Showing posts from March, 2012

Behind every great paramedic... an even better EMT. This, is largely true, and my thoughts on the subject have been brought on by some opinions shared with me by an EMT. He works for another jurisdiction with a very different delivery of EMS. His is a more traditional fire-based system with ambulances staffed with an EMT and a paramedic, while I am typically a chase care medic.
Tonight he suddenly began to rant that with a good EMT, a paramedic is pretty much obsolete. After all, in his system, he sets up IVs, breathing treatments, EKGs, etc and he supposes that paramedics are only good for starting IVs and intubating people. Wait. Hold the phone. I know that in class we joked that monkeys could do intubations. But intubations alone do not a paramedic make.

Obviously, I believe in the worth of paramedics. I also believe in the worth of EMTs. And if an EMT believes that paramedics are only good for starting IVs and intubating, then I am sorry for him, and question the quality of the paramedics he works…

The Calm

In recent days I've had calls that tested my patience.  And not because of the patients, but because of their family.  It is important for a paramedic to be empathetic and patient, but I think that overly excited families forget that a paramedic is also an investigator and problem-solver.
I've had a rash of kids who had febrile seizures.  In these cases, the patients are largely fine. It's not an ideal situation, but, it happens.  I work hard as a non-mom to put myself in their positions of these parents.  I can see how it would be terrifying to see your kid have a seizure, but once someone arrived to help, I might think some of your stresses would be relieved.  But one mom I had to deal with recently I seriously wanted to vulcan death-grip her, just to knock her out and let her reset.  She was absolutely inconsolable, despite the fact that the baby in her arms was clearly fine by that time and left seriously wondering what it's mother was doing shouting like a crazy p…

Chew, then swallow.

I am a big fan of 'I Love Lucy' it is simply...great. In one episode, in an attempt to buy time, Lucy advises her three besties to chew their food 25 times before swallowing. Her time wasting was futile, of course, but the advice wasn't half bad.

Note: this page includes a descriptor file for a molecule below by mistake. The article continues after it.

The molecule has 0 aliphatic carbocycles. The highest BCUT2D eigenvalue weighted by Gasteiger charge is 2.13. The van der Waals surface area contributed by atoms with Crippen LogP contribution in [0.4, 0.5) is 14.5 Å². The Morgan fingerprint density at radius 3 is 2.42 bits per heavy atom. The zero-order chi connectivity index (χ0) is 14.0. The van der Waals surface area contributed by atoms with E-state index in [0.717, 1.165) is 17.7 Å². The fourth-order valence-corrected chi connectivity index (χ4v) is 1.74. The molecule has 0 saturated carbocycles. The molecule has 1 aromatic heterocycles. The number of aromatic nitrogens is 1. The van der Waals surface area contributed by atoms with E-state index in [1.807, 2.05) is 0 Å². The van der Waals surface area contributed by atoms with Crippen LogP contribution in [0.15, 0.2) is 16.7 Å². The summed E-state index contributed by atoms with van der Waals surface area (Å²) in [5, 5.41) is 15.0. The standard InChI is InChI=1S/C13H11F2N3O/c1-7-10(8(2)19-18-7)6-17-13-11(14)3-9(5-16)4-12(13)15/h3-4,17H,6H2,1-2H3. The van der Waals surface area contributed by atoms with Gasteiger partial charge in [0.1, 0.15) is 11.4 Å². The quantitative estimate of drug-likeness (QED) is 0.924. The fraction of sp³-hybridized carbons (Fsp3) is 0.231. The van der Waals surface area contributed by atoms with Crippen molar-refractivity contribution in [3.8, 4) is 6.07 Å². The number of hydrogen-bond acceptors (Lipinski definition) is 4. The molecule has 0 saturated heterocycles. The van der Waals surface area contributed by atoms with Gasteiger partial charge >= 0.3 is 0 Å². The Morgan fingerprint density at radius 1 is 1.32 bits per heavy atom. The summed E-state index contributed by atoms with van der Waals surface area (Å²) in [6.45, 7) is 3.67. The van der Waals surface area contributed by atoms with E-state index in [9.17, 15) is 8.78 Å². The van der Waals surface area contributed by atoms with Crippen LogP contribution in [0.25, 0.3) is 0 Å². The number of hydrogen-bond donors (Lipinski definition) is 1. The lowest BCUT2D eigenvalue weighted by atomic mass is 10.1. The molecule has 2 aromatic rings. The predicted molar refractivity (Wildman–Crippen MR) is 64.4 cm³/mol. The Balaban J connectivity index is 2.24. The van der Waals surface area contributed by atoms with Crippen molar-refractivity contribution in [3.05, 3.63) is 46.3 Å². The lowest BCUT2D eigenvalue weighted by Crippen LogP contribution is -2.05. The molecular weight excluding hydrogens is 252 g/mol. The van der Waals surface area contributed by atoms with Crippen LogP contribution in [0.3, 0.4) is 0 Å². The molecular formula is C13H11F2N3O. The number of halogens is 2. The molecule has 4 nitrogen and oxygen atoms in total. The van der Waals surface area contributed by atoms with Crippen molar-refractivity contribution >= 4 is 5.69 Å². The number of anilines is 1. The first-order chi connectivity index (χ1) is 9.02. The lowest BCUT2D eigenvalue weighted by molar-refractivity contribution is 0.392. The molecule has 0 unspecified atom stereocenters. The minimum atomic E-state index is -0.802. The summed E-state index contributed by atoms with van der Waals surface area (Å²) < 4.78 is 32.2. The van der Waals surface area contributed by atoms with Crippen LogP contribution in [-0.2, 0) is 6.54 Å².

We were called to a guy who was throwing up blood. We arrived, and he was right in the front room. He looked up from a small trash can and said, "I'm throwing up blood." and before I could inquire further, he proved it by spraying bright red blood all over the interior of the can. "Well, yes you are. Can you walk outside with us?"
He followed us to the ambulance where the plot thickened. He had been eating steak when suddenly he got a sharp pain in his chest and began throwing up bright red blood. Without any other associated symptoms or history, (allegedly not a drinker) I was puzzled.
So, we did what we do best and took him to the hospital.

I got a rare follow up on this patient. In the OR, th…


I went recently on a call in the snow. The snow started around 10 pm. We got a trouble breathing call around 1130.
There was just enough snow by then to make things slippery and annoying. We parked at the end of a short but steep driveway.
I still haven’t figured out what is best in these situations: leave the cot, and fetch the patient, or take the cot and risk killing everyone on the way to the ambulance. Or, just give up completely. Either way, these calls are fraught with risk.

Anyway, we pushed the cot to the door, and even carried it into the house. There we found an incredibly sick guy, struggling for oxygen and looking within inches of death. “Oh, good god” I said aloud.
I threw a neb treatment on the guy and had already made the decision to get the hell out of there. “Sir, stand up.” I said firmly to him. He was so starved of oxygen, but he obeyed and we buckled him in.
There was cop on scene, thank God, and he and my partner took the cot and eased it out of the hous…


For the past few weeks, I've been taking an improv class.  I took it because, well, I like to subscribe to the adage of 'do something that scares you...every once in a while'.  It goes something like that.  Thanks to this class, I have done something that scares me at least once a week.  I have no background in 'the stage' nor have I recently undertaken any public speaking challenges or anything of that sort.  Further, I am not that funny.  So, taking an improv course seemed like a great idea!
It's a small class of nine, I think, and they are all wicked smart.  And quick.  The two characteristics that are the basis of impov.  Smart and quick.
But I'm not too bad.  I think probably because we have an audience of one.  We are supposed to do a 'show' at the end of the sememster for friends and family.  I worry that with an audience of any number greater than one, I will be as good as Michael Scott.
Outside of that future terror, this is the most fun I…